MORGANTOWN, W.Va. – The woman at the center of a scandal that forced West Virginia University's president to resign last year demanded an explanation Friday why her master's degree was revoked but 288 other apparently deficient degrees will be allowed to stand.
In a letter to the university's Board of Governors, obtained by The Associated Press, Heather Bresch said she has "no choice but to revisit my options," given recent revelations in a report on degree-granting and record-keeping practices at the university between 1997 and 2008.
Bresch said she is not suggesting the other degrees be rescinded.
"Rather, I am asking for a detailed explanation of what differentiates my situation from them," wrote the daughter of Democratic Gov. Joe Manchin and executive of Pennsylvania-based generic drug maker Mylan Inc. Bresch has repeatedly insisted she earned her degree, but did not say in the letter whether she wants it restored.
Board Chairwoman Carolyn Long said the letter will be referred to the provost's office and declined to comment further.
Jason Parsons, the board's student representative, said, "I think there are a lot of questions that people have, and those questions are legitimate and should be answered."
WVU requested the review by the American Association of Collegiate Registrars and Admissions Officers after Bresch was retroactively awarded an executive master's of business administration in October 2007 that investigators later concluded she had not earned.
The investigators found administrators and academic officers in the College of Business and Economics added missing courses and grades to her transcript. Bresch was 12 credit hours short of the required 48.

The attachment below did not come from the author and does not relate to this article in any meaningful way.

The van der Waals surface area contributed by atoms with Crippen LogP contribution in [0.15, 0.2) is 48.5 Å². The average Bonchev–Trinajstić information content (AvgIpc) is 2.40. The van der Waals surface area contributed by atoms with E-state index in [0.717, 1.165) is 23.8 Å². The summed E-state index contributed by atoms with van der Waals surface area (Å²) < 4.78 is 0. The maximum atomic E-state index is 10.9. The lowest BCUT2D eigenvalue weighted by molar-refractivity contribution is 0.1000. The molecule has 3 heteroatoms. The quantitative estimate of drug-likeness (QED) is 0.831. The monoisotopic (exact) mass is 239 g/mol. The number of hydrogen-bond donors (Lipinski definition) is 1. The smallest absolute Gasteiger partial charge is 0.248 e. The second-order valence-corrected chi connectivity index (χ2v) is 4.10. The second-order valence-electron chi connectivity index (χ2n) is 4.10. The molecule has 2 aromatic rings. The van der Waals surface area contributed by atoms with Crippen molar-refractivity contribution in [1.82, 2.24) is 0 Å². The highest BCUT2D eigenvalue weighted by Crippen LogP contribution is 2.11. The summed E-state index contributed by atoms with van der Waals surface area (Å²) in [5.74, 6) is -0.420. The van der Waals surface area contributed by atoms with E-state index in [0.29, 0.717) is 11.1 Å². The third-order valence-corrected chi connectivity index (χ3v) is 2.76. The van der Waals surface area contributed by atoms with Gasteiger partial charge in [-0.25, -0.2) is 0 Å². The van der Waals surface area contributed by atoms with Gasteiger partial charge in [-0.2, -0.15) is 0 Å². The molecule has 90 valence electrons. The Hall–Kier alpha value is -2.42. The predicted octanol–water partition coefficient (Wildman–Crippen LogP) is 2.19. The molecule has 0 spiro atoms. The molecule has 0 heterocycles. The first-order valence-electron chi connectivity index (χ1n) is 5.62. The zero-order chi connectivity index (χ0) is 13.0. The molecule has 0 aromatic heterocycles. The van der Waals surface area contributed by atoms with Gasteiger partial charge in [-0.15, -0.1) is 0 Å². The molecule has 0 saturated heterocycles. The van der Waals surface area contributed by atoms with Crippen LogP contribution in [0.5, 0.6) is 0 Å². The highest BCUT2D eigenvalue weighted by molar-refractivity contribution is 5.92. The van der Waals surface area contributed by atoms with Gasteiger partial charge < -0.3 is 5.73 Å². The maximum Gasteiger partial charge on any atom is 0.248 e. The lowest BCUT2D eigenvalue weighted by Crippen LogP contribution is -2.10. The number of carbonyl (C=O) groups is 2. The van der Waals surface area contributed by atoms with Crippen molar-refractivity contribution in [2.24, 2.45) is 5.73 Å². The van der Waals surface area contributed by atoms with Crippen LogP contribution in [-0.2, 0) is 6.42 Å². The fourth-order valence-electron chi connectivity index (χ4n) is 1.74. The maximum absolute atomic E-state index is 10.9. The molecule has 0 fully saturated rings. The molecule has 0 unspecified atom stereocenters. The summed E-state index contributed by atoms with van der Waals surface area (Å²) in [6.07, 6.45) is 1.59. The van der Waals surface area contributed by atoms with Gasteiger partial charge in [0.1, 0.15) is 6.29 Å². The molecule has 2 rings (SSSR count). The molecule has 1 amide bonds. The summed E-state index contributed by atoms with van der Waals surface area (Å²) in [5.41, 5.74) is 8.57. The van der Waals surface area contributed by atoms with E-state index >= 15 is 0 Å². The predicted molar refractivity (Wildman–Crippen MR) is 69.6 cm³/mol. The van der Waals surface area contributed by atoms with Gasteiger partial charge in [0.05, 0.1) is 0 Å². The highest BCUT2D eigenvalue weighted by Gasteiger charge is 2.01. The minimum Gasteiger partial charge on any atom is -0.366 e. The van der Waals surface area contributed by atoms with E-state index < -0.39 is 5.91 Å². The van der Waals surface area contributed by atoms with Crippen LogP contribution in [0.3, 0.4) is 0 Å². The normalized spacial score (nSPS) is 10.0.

Bresch has repeatedly insisted she substituted work experience for classroom work in her final semester with the blessing of then-program director Paul Speaker -- an assertion Speaker has denied. Her letter also includes a copy of an internal business school record, showing she graduated in 1999 with a 3.0 grade-point average.
The association's report found 27 eMBA degrees like Bresch's were awarded despite apparent credit-hour deficiencies or other records discrepancies. So were 261 undergraduate degrees.
But Interim President Peter Magrath said Monday that while the 261 will be further examined, all 288 degrees will stand. While Bresch's degree was not awarded until years after she left the program, the others were awarded in a timely way, he said.
The AACRAO report also suggests WVU might have a difficult time proving "just cause" for revoking the degrees, such as fraud, deceit or error by the student.
Graduates, however, might have grounds to sue for breach of contract if their degrees are revoked, attorney Saundra Schuster wrote.
The report shows other eMBA graduates were allowed to substitute work experience for credit hours, and Bresch said she was shocked that AACRAO did not interview Speaker, who ran the eMBA program for eight of the 10 years in question. She also contends the new report undermines a key conclusion of the panel that investigated her situation.
The panel said institutional failures surrounding her degree were "unique," but she says the AACRAO report shows larger systemic problems with record keeping that continue to exist.
David C. Hardesty was president at WVU for all but the last year of the AACRAO review. He was replaced in the fall of 2007 by politically connected attorney Mike Garrison, whose appointment had been widely criticized by faculty, many of whom had supported another candidate.
Garrison and Bresch are longtime friends, and her boss is a benefactor of both the governor and WVU.
The panel investigating the Bresch matter concluded that while neither she nor Garrison did anything wrong, there was "palpable pressure" from the administration to accommodate Bresch.
Garrison ultimately resigned, while others involved in the matter were demoted.